Visiting well-established e-book sites like Smashwords.com makes it clear that the possibilities inherent in the digital revolution are already being fully investigated. Here and on other sites I’m seeing every logical web-enabled expression of the middleman/publisher role in delivering content from creator to consumer. And in Smashwords I have to say that the clarity of this expression seems particularly good.
As someone who is interested in creating content that can be directly consumed by an audience, it’s still an open question whether I want to involve anyone else. If I was thinking about going that route, however, I would take a serious look at Smashwords because I think it gets a lot of things right. But you don’t have to take my word for it.
For the second time in as many weeks I’ve been floored by the quality of an FAQ that anticipates and addresses every question I had about a site I was visiting. While I still think Authonomy’s FAQ is the best I’ve ever seen, I would rank the Smashwords About page only a half-step behind. (Clearly we need some categories for the FAQ Awards. Corporate FAQ; small business FAQ, etc.)
In particular, serious props to Smashwords for putting its fee structure up front, and for making it flat:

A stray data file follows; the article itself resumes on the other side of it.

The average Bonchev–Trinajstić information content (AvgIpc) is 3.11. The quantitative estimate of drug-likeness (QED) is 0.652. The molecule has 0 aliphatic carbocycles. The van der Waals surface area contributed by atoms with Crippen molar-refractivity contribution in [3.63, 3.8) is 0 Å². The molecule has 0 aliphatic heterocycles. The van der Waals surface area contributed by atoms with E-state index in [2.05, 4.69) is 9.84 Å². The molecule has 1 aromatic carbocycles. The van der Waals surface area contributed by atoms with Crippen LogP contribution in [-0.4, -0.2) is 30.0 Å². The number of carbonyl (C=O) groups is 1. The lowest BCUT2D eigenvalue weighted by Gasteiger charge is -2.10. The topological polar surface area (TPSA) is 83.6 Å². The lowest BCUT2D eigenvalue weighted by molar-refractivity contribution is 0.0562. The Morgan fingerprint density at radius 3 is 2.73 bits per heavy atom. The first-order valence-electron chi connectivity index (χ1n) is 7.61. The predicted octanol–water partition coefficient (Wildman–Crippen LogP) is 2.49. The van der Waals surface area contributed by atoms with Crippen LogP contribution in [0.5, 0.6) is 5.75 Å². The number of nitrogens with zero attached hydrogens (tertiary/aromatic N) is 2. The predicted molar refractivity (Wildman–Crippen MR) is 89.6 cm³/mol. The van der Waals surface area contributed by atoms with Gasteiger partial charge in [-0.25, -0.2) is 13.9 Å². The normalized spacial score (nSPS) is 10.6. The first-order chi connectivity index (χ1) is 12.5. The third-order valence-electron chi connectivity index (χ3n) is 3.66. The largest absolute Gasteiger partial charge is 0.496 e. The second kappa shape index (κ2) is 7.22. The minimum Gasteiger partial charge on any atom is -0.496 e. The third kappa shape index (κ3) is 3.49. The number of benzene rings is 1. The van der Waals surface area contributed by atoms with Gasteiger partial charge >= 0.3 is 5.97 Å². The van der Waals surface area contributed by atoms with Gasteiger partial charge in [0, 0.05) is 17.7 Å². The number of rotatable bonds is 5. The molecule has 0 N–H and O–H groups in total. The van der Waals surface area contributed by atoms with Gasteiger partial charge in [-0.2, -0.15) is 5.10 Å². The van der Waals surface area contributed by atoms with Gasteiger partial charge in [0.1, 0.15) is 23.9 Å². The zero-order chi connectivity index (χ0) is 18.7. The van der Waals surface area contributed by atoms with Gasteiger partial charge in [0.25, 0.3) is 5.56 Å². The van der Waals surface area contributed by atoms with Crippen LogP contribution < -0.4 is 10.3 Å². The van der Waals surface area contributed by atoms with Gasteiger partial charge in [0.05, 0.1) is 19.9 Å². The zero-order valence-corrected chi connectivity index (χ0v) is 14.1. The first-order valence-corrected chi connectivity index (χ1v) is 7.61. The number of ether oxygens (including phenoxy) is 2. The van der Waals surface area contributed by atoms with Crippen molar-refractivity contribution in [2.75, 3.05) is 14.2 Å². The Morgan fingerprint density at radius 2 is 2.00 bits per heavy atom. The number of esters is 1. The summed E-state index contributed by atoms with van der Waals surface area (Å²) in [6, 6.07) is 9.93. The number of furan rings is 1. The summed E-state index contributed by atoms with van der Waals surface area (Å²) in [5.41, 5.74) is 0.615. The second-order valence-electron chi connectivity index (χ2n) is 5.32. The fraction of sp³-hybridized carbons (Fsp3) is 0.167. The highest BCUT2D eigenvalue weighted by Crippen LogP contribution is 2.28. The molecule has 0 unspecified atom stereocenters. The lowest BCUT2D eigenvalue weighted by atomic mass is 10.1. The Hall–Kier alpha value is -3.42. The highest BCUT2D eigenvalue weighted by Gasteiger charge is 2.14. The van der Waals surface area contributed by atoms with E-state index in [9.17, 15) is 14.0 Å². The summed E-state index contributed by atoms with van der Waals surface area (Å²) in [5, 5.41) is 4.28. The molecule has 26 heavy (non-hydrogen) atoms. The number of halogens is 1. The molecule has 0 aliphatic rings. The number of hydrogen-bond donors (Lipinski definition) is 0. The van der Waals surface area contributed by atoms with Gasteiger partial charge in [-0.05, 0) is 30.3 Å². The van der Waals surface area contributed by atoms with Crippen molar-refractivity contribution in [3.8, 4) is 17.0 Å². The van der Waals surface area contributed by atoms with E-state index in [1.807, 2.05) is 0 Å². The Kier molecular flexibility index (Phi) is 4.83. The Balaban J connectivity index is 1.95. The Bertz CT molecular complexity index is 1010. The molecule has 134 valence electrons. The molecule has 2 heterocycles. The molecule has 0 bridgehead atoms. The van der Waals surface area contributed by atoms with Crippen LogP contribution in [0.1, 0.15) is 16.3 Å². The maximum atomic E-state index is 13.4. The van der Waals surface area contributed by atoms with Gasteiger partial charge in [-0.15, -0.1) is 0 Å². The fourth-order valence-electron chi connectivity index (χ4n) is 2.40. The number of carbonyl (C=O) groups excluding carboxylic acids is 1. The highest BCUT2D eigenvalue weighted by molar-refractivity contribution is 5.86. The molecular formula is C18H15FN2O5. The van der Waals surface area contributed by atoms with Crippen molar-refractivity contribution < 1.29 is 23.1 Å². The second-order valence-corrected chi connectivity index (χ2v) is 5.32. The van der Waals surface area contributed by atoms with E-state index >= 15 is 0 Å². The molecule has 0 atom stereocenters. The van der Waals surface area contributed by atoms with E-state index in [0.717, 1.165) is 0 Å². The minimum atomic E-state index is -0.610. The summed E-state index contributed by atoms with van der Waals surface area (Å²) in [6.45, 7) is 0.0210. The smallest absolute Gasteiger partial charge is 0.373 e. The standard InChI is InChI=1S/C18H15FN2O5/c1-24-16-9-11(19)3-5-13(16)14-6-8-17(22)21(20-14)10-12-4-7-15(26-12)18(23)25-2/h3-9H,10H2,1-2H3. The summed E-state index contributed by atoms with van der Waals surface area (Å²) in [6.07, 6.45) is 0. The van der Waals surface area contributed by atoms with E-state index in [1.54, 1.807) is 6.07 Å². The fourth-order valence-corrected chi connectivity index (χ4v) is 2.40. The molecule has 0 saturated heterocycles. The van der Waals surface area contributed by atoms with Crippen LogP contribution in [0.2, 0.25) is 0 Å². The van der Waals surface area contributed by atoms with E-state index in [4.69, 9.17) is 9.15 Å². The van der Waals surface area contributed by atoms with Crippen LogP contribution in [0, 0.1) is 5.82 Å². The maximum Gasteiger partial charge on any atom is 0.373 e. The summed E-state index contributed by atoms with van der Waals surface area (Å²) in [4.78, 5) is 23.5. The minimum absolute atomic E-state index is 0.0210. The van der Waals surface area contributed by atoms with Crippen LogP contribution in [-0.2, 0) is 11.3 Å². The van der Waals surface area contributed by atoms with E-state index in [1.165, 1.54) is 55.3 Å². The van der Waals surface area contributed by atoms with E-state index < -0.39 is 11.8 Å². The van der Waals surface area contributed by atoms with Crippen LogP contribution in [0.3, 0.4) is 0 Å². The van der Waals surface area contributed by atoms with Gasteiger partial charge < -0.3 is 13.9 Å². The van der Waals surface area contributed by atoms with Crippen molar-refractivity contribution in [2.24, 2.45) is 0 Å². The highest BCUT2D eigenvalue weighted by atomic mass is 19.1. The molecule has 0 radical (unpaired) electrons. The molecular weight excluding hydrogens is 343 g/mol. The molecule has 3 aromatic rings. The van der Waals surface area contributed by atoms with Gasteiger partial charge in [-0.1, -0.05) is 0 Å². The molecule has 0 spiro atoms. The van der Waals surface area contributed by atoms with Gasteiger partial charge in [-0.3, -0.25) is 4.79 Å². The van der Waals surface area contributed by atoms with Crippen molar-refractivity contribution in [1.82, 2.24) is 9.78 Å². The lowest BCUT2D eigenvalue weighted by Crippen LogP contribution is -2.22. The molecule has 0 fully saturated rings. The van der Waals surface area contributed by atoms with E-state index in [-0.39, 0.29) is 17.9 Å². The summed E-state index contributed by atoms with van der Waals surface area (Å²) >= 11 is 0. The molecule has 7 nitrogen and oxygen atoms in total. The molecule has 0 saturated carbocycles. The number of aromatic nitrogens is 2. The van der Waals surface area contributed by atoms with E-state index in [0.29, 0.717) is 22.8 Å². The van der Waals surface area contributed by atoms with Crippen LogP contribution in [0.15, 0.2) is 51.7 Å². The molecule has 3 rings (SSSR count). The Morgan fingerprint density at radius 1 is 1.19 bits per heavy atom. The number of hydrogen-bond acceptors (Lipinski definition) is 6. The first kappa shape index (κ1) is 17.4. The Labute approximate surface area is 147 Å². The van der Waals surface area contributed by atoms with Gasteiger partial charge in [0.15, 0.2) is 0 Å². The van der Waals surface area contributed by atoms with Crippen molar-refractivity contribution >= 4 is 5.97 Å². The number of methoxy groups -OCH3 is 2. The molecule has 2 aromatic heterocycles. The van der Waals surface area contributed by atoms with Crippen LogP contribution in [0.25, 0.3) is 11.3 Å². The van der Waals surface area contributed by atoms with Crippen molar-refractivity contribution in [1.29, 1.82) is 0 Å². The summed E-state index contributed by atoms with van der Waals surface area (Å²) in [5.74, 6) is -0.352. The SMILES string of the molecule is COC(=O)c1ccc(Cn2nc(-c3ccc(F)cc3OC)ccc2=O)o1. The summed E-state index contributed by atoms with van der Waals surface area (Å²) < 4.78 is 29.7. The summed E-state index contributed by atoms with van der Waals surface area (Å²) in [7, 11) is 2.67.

Smashwords pays authors up to 85% of the net proceeds from the sale of their works. Net proceeds to author = (sales price minus PayPal payment processing fees)*.85.
I’d be happier if they were taking 10% instead of 15%, but then again I don’t know their costs. I’m also not sure what “up to” means, and any contract that talks about net proceeds is cause for concern, because there are so many ways to hide additional charges, fees, and outright skimming. Still, that Smashwords defines ‘net proceeds’ up front seems a good sign. (Take a look around: you will find almost nobody doing this.)
As to how all this plays out over time, Smashwords site owner Mark Coker just Twitted that Smashwords has cut a deal with Barnes and Noble to connect Smashwords’ digital content with the B&N retail pipeline.
Clearly the retail industry and the established publishing industry are going to want to maintain their market share, so there’s always the possibility that sites like Smashwords could be bought up. Just as obviously, there will be consolidation and competition over time, and things will probably get rougher in the short term as everyone fights to survive.
But there’s also no question that the market is opening to more and more content and voices, and I can only see that as a good thing.
— Mark Barrett